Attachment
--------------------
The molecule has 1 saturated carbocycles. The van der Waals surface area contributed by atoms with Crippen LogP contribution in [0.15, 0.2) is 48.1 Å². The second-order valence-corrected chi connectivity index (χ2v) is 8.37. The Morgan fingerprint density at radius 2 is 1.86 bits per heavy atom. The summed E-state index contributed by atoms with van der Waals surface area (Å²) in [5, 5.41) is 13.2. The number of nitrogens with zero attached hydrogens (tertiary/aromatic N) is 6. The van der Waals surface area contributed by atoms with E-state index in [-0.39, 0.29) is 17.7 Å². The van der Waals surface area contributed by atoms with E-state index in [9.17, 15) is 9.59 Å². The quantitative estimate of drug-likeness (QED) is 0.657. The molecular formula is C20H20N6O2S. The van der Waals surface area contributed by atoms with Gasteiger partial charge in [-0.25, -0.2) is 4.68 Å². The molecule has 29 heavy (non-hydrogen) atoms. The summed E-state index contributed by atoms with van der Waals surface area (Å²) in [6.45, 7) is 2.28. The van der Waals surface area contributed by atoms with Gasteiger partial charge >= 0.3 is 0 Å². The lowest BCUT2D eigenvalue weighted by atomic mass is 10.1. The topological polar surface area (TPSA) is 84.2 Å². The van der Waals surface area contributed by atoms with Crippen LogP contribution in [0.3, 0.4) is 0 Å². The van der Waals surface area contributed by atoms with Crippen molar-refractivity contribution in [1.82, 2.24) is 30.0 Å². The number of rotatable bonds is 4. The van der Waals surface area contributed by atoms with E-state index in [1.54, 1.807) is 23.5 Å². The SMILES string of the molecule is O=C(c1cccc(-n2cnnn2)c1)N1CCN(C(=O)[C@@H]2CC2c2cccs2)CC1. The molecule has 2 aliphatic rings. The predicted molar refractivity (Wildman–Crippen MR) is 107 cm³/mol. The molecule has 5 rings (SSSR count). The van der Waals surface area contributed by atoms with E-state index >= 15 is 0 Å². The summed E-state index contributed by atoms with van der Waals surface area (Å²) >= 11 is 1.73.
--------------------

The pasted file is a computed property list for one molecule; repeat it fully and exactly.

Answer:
The molecule has 1 saturated carbocycles. The van der Waals surface area contributed by atoms with Crippen LogP contribution in [0.15, 0.2) is 48.1 Å². The second-order valence-corrected chi connectivity index (χ2v) is 8.37. The Morgan fingerprint density at radius 2 is 1.86 bits per heavy atom. The summed E-state index contributed by atoms with van der Waals surface area (Å²) in [5, 5.41) is 13.2. The number of nitrogens with zero attached hydrogens (tertiary/aromatic N) is 6. The van der Waals surface area contributed by atoms with E-state index in [-0.39, 0.29) is 17.7 Å². The van der Waals surface area contributed by atoms with E-state index in [9.17, 15) is 9.59 Å². The quantitative estimate of drug-likeness (QED) is 0.657. The molecular formula is C20H20N6O2S. The van der Waals surface area contributed by atoms with Gasteiger partial charge in [-0.25, -0.2) is 4.68 Å². The molecule has 29 heavy (non-hydrogen) atoms. The summed E-state index contributed by atoms with van der Waals surface area (Å²) in [6.45, 7) is 2.28. The van der Waals surface area contributed by atoms with Gasteiger partial charge >= 0.3 is 0 Å². The lowest BCUT2D eigenvalue weighted by atomic mass is 10.1. The topological polar surface area (TPSA) is 84.2 Å². The van der Waals surface area contributed by atoms with Crippen LogP contribution in [0.3, 0.4) is 0 Å². The van der Waals surface area contributed by atoms with Crippen molar-refractivity contribution in [1.82, 2.24) is 30.0 Å². The number of rotatable bonds is 4. The van der Waals surface area contributed by atoms with E-state index in [1.54, 1.807) is 23.5 Å². The SMILES string of the molecule is O=C(c1cccc(-n2cnnn2)c1)N1CCN(C(=O)[C@@H]2CC2c2cccs2)CC1. The molecule has 2 aliphatic rings. The predicted molar refractivity (Wildman–Crippen MR) is 107 cm³/mol. The molecule has 5 rings (SSSR count). The van der Waals surface area contributed by atoms with E-state index >= 15 is 0 Å². The summed E-state index contributed by atoms with van der Waals surface area (Å²) >= 11 is 1.73.